It's What I Do: A Photographer's Life of Love and War by Lynsey Addario
Lynsey Addario knows exactly who she is and what matters to her most. She is an artist who has dedicated her life to taking images of people ravaged by war, starvation, and disease. Throughout the last two decades, she has traveled through conflict zones most Americans only see on the evening news and braved rebel armies, land mines, and car bombs in relentless pursuit of the perfect picture. It is hard to imagine a reader who won't find her life fascinating. Her book, It's What I Do: A Photographer's Life of Love and War, is less a memoir of her life, however, than it is a recounting of her love affair with photojournalism.
To that end, a quick summary of her unconventional childhood only serves to explain her introduction to a Nikon camera, a gift from her father. She gives us brief glimpses of how her parents' divorce devastated her family, her painful adolescence alone with her struggling single mother, and her wanderlust that began with a study-abroad year in Bologna. All of those experiences, which other memoirists could alchemize into entire volumes, merely foreground her entry into the life of freelance photojournalism, a life of thrills, danger, and immense responsibility. She experienced two kidnappings and got shot at by Taliban forces while travelling with American troops in Abas Ghar. As she survives one brutal experience after another, she is motivated by the knowledge that her pictures will matter to policy makers and encourage them to shape a world far more peaceful than the one she photographs.
With eighty-nine arresting images, the book is worthy of a coffee table, although it is infinitely more interesting than the garden variety of tabletop volumes. The majority of the photographs depict scenes of war and refugees, interspersed with a few family shots. The pictures could stand alone as a testament to her talent and experience. While it is a cliché to describe a picture as "haunting," I am not sure what else to call Addario's photograph of a women's hospital room in Kabul that appears to be full of ghosts. The layered fabrics of burkas are indistinguishable from the curtains. Only an uncovered small child suggests that flesh and blood are present beneath the mounds of cloth. The jewel-like colors of the room have to serve as replacements for the empty ciphers of the covered female bodies.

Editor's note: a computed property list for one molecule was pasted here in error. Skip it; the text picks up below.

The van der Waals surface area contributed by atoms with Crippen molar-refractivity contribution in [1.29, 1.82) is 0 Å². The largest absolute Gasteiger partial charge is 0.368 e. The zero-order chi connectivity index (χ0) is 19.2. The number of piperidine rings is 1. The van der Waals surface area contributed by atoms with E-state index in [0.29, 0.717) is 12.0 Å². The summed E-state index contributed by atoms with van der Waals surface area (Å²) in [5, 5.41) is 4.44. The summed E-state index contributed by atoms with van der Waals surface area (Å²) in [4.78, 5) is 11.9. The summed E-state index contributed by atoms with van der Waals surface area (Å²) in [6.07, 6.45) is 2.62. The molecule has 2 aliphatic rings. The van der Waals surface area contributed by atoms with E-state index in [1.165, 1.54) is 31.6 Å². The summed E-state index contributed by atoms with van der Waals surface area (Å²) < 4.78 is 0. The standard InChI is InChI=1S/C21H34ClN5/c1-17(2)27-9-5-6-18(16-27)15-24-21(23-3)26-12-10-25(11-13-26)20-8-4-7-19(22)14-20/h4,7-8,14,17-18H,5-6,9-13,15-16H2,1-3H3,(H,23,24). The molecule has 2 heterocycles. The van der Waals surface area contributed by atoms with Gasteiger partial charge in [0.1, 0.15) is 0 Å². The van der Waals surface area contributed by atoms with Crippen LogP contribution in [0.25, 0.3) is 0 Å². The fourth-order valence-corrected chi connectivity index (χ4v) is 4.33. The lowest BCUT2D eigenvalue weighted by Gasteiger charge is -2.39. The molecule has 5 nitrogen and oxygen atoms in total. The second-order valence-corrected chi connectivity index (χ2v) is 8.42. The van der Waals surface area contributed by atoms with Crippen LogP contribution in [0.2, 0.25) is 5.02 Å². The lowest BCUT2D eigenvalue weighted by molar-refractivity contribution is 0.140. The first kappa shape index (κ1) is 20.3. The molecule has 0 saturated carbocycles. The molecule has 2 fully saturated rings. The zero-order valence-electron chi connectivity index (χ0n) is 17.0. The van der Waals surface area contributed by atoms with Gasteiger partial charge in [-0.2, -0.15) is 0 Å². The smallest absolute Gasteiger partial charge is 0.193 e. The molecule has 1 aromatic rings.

Addario is as conscious of color in her writing as she is in her photographs, eloquently capturing the golds, azures, and peaches of the Mediterranean and the Middle East. Landscapes elicit her most lyrical writing: "The sandy brown mountains fold like rumpled bed sheets into layers of vegetation, and clay houses fade into the land."
She is less astute about the people she meets, occasionally leaving readers wondering about fascinating acquaintances briefly introduced and then narratively abandoned, such as Salim, the twenty-three-year-old Kurdish driver desperate to experience life outside of his native Mosul, or Muhammad, another driver and a member of one of the most conservative tribes in Afghanistan who nevertheless introduced her to the world of forbidden girls' schools.
Addario has a pleasant knack for sustaining suspense throughout a chapter, successfully imbuing her readers with a sense of her terror in extreme circumstances, most notably her two kidnappings -- the first time by Iraqi insurgents, the second by pro-Gaddafi forces in Libya. She acknowledges and accepts the risks involved with her continuing drive to document conflict and did not allow these traumatic experiences to slow her pace. In order to obtain the best picture, she needed to throw herself in harm's way. But she also relates the quiet terror of ordinary travelers, those who must live and work without the backing of major newspapers and powerful governments, who end up in danger without ever seeking it. Perhaps even more frightening than her brutal treatment at the hands of the pro-Gaddafi forces is the casual callousness of Israeli soldiers who forced her to go through a full-body scanner three times at twenty-seven weeks pregnant, and then ordered her to be strip searched. "If the Israeli soldiers were doing this to me, a New York Times journalist accredited by the Israeli government itself... how on earth did they treat a poor Palestinian pregnant woman?"
In 2004, she transitioned from breaking news photography to documenting humanitarian outrages in Africa. Her travels in the Congo inspired some of the most emotionally affective moments in the book. As part of a grant to study women and gender in the arts, she interviewed and photographed women from the North and South Nivu provinces. These women had endured first kidnapping and gang rape by Rwandan soldiers, sometimes for years, followed by ostracism from their husbands upon release. Some had borne children to their captors while others were dying of AIDS. Addario admitted she cried openly during these interviews. She chose to include selections from their interviews as well as their photographs; the combination devastates. These encounters matured Addario, and ironically, instilled in her a sense of positivity about her future: "The sadness and injustice I encountered as a journalist could either sink me into a depression or open the door to a new vision of my own life. I chose the latter."